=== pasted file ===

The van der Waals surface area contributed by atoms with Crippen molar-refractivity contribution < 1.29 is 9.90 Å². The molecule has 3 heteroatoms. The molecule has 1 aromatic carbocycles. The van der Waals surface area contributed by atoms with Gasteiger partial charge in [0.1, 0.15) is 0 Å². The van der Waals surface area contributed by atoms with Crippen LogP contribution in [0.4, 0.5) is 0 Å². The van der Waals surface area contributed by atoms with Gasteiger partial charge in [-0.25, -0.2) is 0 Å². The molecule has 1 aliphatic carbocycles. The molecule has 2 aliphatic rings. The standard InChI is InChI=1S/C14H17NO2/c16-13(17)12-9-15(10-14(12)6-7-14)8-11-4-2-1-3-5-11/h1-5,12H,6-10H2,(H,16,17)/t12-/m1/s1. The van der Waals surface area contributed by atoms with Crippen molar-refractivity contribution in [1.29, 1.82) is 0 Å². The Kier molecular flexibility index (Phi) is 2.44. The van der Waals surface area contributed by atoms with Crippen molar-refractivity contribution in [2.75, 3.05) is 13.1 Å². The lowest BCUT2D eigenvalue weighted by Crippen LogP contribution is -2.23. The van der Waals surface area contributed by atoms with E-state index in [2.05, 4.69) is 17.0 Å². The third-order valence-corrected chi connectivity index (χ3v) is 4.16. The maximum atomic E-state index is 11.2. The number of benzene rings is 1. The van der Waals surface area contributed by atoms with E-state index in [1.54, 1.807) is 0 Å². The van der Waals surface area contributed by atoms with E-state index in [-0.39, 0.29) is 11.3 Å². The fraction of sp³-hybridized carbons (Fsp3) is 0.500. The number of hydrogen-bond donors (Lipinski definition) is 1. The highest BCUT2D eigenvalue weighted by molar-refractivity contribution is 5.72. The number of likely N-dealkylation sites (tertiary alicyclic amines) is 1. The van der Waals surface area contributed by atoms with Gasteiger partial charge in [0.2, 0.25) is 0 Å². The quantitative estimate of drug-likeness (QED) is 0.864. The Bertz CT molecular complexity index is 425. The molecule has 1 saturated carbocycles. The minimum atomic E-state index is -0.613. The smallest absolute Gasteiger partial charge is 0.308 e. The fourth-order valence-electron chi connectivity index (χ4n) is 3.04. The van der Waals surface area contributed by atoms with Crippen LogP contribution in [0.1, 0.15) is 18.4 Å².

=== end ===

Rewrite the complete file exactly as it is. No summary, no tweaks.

The van der Waals surface area contributed by atoms with Crippen molar-refractivity contribution < 1.29 is 9.90 Å². The molecule has 3 heteroatoms. The molecule has 1 aromatic carbocycles. The van der Waals surface area contributed by atoms with Gasteiger partial charge in [0.1, 0.15) is 0 Å². The van der Waals surface area contributed by atoms with Crippen LogP contribution in [0.4, 0.5) is 0 Å². The van der Waals surface area contributed by atoms with Gasteiger partial charge in [-0.25, -0.2) is 0 Å². The molecule has 1 aliphatic carbocycles. The molecule has 2 aliphatic rings. The standard InChI is InChI=1S/C14H17NO2/c16-13(17)12-9-15(10-14(12)6-7-14)8-11-4-2-1-3-5-11/h1-5,12H,6-10H2,(H,16,17)/t12-/m1/s1. The van der Waals surface area contributed by atoms with Crippen molar-refractivity contribution in [1.29, 1.82) is 0 Å². The Kier molecular flexibility index (Phi) is 2.44. The van der Waals surface area contributed by atoms with Crippen molar-refractivity contribution in [2.75, 3.05) is 13.1 Å². The lowest BCUT2D eigenvalue weighted by Crippen LogP contribution is -2.23. The van der Waals surface area contributed by atoms with E-state index in [2.05, 4.69) is 17.0 Å². The third-order valence-corrected chi connectivity index (χ3v) is 4.16. The maximum atomic E-state index is 11.2. The number of benzene rings is 1. The van der Waals surface area contributed by atoms with E-state index in [1.54, 1.807) is 0 Å². The van der Waals surface area contributed by atoms with E-state index in [-0.39, 0.29) is 11.3 Å². The fraction of sp³-hybridized carbons (Fsp3) is 0.500. The number of hydrogen-bond donors (Lipinski definition) is 1. The highest BCUT2D eigenvalue weighted by molar-refractivity contribution is 5.72. The number of likely N-dealkylation sites (tertiary alicyclic amines) is 1. The van der Waals surface area contributed by atoms with Gasteiger partial charge in [0.2, 0.25) is 0 Å². The quantitative estimate of drug-likeness (QED) is 0.864. The Bertz CT molecular complexity index is 425. The molecule has 1 saturated carbocycles. The minimum atomic E-state index is -0.613. The smallest absolute Gasteiger partial charge is 0.308 e. The fourth-order valence-electron chi connectivity index (χ4n) is 3.04. The van der Waals surface area contributed by atoms with Crippen LogP contribution in [0.1, 0.15) is 18.4 Å².